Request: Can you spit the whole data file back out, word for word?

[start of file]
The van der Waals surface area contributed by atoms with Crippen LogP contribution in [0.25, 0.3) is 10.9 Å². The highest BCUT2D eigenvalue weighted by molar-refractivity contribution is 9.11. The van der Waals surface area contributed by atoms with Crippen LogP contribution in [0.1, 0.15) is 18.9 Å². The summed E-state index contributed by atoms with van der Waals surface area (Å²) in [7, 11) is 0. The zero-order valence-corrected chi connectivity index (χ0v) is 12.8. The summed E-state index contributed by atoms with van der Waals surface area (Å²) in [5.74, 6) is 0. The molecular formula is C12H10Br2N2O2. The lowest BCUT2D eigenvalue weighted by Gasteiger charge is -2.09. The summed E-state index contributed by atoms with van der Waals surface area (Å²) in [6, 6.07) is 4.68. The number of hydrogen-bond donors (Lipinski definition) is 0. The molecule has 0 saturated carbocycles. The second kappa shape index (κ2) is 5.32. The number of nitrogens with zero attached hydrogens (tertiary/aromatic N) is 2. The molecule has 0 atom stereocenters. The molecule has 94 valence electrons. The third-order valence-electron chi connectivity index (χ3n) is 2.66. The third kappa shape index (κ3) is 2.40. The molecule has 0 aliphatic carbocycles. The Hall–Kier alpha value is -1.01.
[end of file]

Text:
The van der Waals surface area contributed by atoms with Crippen LogP contribution in [0.25, 0.3) is 10.9 Å². The highest BCUT2D eigenvalue weighted by molar-refractivity contribution is 9.11. The van der Waals surface area contributed by atoms with Crippen LogP contribution in [0.1, 0.15) is 18.9 Å². The summed E-state index contributed by atoms with van der Waals surface area (Å²) in [7, 11) is 0. The zero-order valence-corrected chi connectivity index (χ0v) is 12.8. The summed E-state index contributed by atoms with van der Waals surface area (Å²) in [5.74, 6) is 0. The molecular formula is C12H10Br2N2O2. The lowest BCUT2D eigenvalue weighted by Gasteiger charge is -2.09. The summed E-state index contributed by atoms with van der Waals surface area (Å²) in [6, 6.07) is 4.68. The number of hydrogen-bond donors (Lipinski definition) is 0. The molecule has 0 saturated carbocycles. The second kappa shape index (κ2) is 5.32. The number of nitrogens with zero attached hydrogens (tertiary/aromatic N) is 2. The molecule has 0 atom stereocenters. The molecule has 94 valence electrons. The third-order valence-electron chi connectivity index (χ3n) is 2.66. The third kappa shape index (κ3) is 2.40. The molecule has 0 aliphatic carbocycles. The Hall–Kier alpha value is -1.01.